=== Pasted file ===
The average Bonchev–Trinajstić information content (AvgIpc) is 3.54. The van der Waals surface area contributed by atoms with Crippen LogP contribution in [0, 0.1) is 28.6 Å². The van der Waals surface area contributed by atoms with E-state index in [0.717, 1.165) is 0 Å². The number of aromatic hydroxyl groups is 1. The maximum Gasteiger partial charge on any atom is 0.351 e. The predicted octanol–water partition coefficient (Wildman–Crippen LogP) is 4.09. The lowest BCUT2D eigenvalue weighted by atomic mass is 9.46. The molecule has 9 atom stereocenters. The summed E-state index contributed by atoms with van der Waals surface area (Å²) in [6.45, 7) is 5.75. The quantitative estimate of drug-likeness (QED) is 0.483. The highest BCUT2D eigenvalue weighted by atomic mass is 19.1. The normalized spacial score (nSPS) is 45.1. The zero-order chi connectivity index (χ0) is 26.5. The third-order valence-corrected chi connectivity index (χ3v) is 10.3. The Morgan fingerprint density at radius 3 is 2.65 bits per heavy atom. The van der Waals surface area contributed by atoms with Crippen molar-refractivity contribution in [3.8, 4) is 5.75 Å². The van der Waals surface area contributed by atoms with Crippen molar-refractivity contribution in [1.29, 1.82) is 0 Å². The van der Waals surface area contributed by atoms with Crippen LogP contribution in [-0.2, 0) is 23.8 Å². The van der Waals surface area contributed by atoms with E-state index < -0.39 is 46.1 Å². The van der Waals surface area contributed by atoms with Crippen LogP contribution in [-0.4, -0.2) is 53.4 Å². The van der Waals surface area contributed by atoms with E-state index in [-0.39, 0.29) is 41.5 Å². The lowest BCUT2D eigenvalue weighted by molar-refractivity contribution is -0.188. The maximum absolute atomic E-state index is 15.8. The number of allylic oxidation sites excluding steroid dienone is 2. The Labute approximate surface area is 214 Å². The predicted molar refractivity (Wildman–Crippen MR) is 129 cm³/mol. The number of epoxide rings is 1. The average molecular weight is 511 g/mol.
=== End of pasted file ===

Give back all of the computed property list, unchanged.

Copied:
The average Bonchev–Trinajstić information content (AvgIpc) is 3.54. The van der Waals surface area contributed by atoms with Crippen LogP contribution in [0, 0.1) is 28.6 Å². The van der Waals surface area contributed by atoms with E-state index in [0.717, 1.165) is 0 Å². The number of aromatic hydroxyl groups is 1. The maximum Gasteiger partial charge on any atom is 0.351 e. The predicted octanol–water partition coefficient (Wildman–Crippen LogP) is 4.09. The lowest BCUT2D eigenvalue weighted by atomic mass is 9.46. The molecule has 9 atom stereocenters. The summed E-state index contributed by atoms with van der Waals surface area (Å²) in [6.45, 7) is 5.75. The quantitative estimate of drug-likeness (QED) is 0.483. The highest BCUT2D eigenvalue weighted by atomic mass is 19.1. The normalized spacial score (nSPS) is 45.1. The zero-order chi connectivity index (χ0) is 26.5. The third-order valence-corrected chi connectivity index (χ3v) is 10.3. The Morgan fingerprint density at radius 3 is 2.65 bits per heavy atom. The van der Waals surface area contributed by atoms with Crippen molar-refractivity contribution in [3.8, 4) is 5.75 Å². The van der Waals surface area contributed by atoms with Crippen molar-refractivity contribution in [1.29, 1.82) is 0 Å². The van der Waals surface area contributed by atoms with Crippen LogP contribution in [-0.2, 0) is 23.8 Å². The van der Waals surface area contributed by atoms with E-state index < -0.39 is 46.1 Å². The van der Waals surface area contributed by atoms with Crippen LogP contribution in [-0.4, -0.2) is 53.4 Å². The van der Waals surface area contributed by atoms with E-state index in [-0.39, 0.29) is 41.5 Å². The lowest BCUT2D eigenvalue weighted by molar-refractivity contribution is -0.188. The maximum absolute atomic E-state index is 15.8. The number of allylic oxidation sites excluding steroid dienone is 2. The Labute approximate surface area is 214 Å². The predicted molar refractivity (Wildman–Crippen MR) is 129 cm³/mol. The number of epoxide rings is 1. The average molecular weight is 511 g/mol.